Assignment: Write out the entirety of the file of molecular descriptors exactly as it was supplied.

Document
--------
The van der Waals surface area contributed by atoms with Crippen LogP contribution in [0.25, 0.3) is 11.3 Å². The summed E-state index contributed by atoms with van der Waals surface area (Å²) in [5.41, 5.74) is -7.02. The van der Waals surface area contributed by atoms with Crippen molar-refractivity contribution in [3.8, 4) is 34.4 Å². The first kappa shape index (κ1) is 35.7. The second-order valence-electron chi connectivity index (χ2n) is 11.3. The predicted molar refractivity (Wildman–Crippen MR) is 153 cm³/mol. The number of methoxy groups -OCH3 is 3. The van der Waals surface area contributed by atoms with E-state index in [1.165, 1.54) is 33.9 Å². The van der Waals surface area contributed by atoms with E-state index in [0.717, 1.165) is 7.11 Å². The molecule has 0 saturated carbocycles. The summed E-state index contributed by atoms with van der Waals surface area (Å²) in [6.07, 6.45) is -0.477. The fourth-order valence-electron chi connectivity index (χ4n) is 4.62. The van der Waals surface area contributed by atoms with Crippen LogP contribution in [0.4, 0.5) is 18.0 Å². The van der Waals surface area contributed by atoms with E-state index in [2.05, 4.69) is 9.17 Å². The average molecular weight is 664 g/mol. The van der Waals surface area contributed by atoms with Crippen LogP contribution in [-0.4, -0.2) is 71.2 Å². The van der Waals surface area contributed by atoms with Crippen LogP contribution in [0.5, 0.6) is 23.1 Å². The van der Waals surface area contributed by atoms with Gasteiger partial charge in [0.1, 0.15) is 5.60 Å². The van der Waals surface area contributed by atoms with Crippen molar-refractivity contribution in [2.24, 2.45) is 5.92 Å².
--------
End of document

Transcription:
The van der Waals surface area contributed by atoms with Crippen LogP contribution in [0.25, 0.3) is 11.3 Å². The summed E-state index contributed by atoms with van der Waals surface area (Å²) in [5.41, 5.74) is -7.02. The van der Waals surface area contributed by atoms with Crippen molar-refractivity contribution in [3.8, 4) is 34.4 Å². The first kappa shape index (κ1) is 35.7. The second-order valence-electron chi connectivity index (χ2n) is 11.3. The predicted molar refractivity (Wildman–Crippen MR) is 153 cm³/mol. The number of methoxy groups -OCH3 is 3. The van der Waals surface area contributed by atoms with E-state index in [1.165, 1.54) is 33.9 Å². The van der Waals surface area contributed by atoms with E-state index in [0.717, 1.165) is 7.11 Å². The molecule has 0 saturated carbocycles. The summed E-state index contributed by atoms with van der Waals surface area (Å²) in [6.07, 6.45) is -0.477. The fourth-order valence-electron chi connectivity index (χ4n) is 4.62. The van der Waals surface area contributed by atoms with Crippen LogP contribution in [0.4, 0.5) is 18.0 Å². The van der Waals surface area contributed by atoms with E-state index in [2.05, 4.69) is 9.17 Å². The average molecular weight is 664 g/mol. The van der Waals surface area contributed by atoms with Crippen LogP contribution in [-0.4, -0.2) is 71.2 Å². The van der Waals surface area contributed by atoms with Crippen LogP contribution in [0.5, 0.6) is 23.1 Å². The van der Waals surface area contributed by atoms with Gasteiger partial charge in [0.1, 0.15) is 5.60 Å². The van der Waals surface area contributed by atoms with Crippen molar-refractivity contribution in [2.24, 2.45) is 5.92 Å².